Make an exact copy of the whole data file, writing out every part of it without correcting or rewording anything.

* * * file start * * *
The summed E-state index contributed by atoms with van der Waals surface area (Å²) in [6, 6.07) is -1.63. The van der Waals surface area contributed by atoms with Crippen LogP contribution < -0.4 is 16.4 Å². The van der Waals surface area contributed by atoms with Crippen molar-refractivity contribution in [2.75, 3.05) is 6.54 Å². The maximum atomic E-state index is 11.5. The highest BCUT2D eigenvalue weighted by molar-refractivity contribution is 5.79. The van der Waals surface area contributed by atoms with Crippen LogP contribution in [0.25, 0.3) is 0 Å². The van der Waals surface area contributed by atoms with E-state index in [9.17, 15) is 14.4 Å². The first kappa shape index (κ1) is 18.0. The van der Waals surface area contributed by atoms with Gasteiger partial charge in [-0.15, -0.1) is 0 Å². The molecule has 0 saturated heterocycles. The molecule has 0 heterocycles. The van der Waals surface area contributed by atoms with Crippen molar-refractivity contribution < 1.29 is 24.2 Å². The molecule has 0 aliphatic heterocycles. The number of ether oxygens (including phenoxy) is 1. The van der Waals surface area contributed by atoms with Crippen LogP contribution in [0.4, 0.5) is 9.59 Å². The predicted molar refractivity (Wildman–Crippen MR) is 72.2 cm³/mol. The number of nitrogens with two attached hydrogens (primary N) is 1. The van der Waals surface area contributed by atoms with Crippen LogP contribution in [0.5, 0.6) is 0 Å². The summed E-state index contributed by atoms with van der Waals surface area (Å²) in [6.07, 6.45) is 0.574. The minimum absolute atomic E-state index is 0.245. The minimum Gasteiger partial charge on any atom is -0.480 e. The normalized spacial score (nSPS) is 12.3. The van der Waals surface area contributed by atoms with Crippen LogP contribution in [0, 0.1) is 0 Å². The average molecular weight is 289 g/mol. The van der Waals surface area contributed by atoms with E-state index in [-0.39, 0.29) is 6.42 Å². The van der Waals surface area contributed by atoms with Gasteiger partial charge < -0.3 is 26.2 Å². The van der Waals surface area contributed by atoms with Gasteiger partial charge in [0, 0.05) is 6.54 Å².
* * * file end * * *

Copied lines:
The summed E-state index contributed by atoms with van der Waals surface area (Å²) in [6, 6.07) is -1.63. The van der Waals surface area contributed by atoms with Crippen LogP contribution < -0.4 is 16.4 Å². The van der Waals surface area contributed by atoms with Crippen molar-refractivity contribution in [2.75, 3.05) is 6.54 Å². The maximum atomic E-state index is 11.5. The highest BCUT2D eigenvalue weighted by molar-refractivity contribution is 5.79. The van der Waals surface area contributed by atoms with Crippen LogP contribution in [0.25, 0.3) is 0 Å². The van der Waals surface area contributed by atoms with E-state index in [9.17, 15) is 14.4 Å². The first kappa shape index (κ1) is 18.0. The van der Waals surface area contributed by atoms with Gasteiger partial charge in [-0.15, -0.1) is 0 Å². The molecule has 0 saturated heterocycles. The molecule has 0 heterocycles. The van der Waals surface area contributed by atoms with Crippen molar-refractivity contribution < 1.29 is 24.2 Å². The molecule has 0 aliphatic heterocycles. The number of ether oxygens (including phenoxy) is 1. The van der Waals surface area contributed by atoms with Crippen LogP contribution in [0.4, 0.5) is 9.59 Å². The predicted molar refractivity (Wildman–Crippen MR) is 72.2 cm³/mol. The number of nitrogens with two attached hydrogens (primary N) is 1. The van der Waals surface area contributed by atoms with Crippen LogP contribution in [0.5, 0.6) is 0 Å². The summed E-state index contributed by atoms with van der Waals surface area (Å²) in [6.07, 6.45) is 0.574. The minimum absolute atomic E-state index is 0.245. The minimum Gasteiger partial charge on any atom is -0.480 e. The normalized spacial score (nSPS) is 12.3. The van der Waals surface area contributed by atoms with Crippen LogP contribution in [0, 0.1) is 0 Å². The average molecular weight is 289 g/mol. The van der Waals surface area contributed by atoms with E-state index in [-0.39, 0.29) is 6.42 Å². The van der Waals surface area contributed by atoms with Gasteiger partial charge < -0.3 is 26.2 Å². The van der Waals surface area contributed by atoms with Gasteiger partial charge in [0, 0.05) is 6.54 Å².